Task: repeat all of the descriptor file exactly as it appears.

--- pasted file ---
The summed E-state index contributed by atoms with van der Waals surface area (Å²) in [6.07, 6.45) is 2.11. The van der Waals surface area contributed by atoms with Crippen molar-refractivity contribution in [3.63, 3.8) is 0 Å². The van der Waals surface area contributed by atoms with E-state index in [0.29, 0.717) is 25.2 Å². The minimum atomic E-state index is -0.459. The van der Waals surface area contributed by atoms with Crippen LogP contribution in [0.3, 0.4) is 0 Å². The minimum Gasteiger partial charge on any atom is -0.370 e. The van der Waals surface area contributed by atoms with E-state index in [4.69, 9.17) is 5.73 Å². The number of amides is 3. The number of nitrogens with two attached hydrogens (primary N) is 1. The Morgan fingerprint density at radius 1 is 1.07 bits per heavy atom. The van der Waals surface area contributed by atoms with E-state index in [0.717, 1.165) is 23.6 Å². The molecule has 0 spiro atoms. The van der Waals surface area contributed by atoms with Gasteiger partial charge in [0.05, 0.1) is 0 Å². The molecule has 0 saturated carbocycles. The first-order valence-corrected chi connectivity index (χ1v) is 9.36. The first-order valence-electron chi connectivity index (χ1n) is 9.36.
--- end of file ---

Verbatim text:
The summed E-state index contributed by atoms with van der Waals surface area (Å²) in [6.07, 6.45) is 2.11. The van der Waals surface area contributed by atoms with Crippen molar-refractivity contribution in [3.63, 3.8) is 0 Å². The van der Waals surface area contributed by atoms with E-state index in [0.29, 0.717) is 25.2 Å². The minimum atomic E-state index is -0.459. The van der Waals surface area contributed by atoms with Crippen LogP contribution in [0.3, 0.4) is 0 Å². The minimum Gasteiger partial charge on any atom is -0.370 e. The van der Waals surface area contributed by atoms with E-state index in [4.69, 9.17) is 5.73 Å². The number of amides is 3. The number of nitrogens with two attached hydrogens (primary N) is 1. The Morgan fingerprint density at radius 1 is 1.07 bits per heavy atom. The van der Waals surface area contributed by atoms with E-state index in [0.717, 1.165) is 23.6 Å². The molecule has 0 spiro atoms. The van der Waals surface area contributed by atoms with Gasteiger partial charge in [0.05, 0.1) is 0 Å². The molecule has 0 saturated carbocycles. The first-order valence-corrected chi connectivity index (χ1v) is 9.36. The first-order valence-electron chi connectivity index (χ1n) is 9.36.